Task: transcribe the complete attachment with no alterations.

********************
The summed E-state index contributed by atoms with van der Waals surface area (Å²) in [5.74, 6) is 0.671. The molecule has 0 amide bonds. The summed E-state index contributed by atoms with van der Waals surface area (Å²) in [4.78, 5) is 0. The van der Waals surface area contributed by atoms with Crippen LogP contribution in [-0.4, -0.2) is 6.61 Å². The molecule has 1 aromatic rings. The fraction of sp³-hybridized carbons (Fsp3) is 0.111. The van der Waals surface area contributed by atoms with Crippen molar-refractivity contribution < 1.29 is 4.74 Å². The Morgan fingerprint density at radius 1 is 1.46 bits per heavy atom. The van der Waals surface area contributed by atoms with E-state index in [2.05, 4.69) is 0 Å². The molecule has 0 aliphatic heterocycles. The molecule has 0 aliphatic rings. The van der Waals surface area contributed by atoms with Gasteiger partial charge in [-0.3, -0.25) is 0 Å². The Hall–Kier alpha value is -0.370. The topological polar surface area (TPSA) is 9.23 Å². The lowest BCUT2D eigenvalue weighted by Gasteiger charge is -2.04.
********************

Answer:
The summed E-state index contributed by atoms with van der Waals surface area (Å²) in [5.74, 6) is 0.671. The molecule has 0 amide bonds. The summed E-state index contributed by atoms with van der Waals surface area (Å²) in [4.78, 5) is 0. The van der Waals surface area contributed by atoms with Crippen LogP contribution in [-0.4, -0.2) is 6.61 Å². The molecule has 1 aromatic rings. The fraction of sp³-hybridized carbons (Fsp3) is 0.111. The van der Waals surface area contributed by atoms with Crippen molar-refractivity contribution < 1.29 is 4.74 Å². The Morgan fingerprint density at radius 1 is 1.46 bits per heavy atom. The van der Waals surface area contributed by atoms with E-state index in [2.05, 4.69) is 0 Å². The molecule has 0 aliphatic heterocycles. The molecule has 0 aliphatic rings. The van der Waals surface area contributed by atoms with Gasteiger partial charge in [-0.3, -0.25) is 0 Å². The Hall–Kier alpha value is -0.370. The topological polar surface area (TPSA) is 9.23 Å². The lowest BCUT2D eigenvalue weighted by Gasteiger charge is -2.04.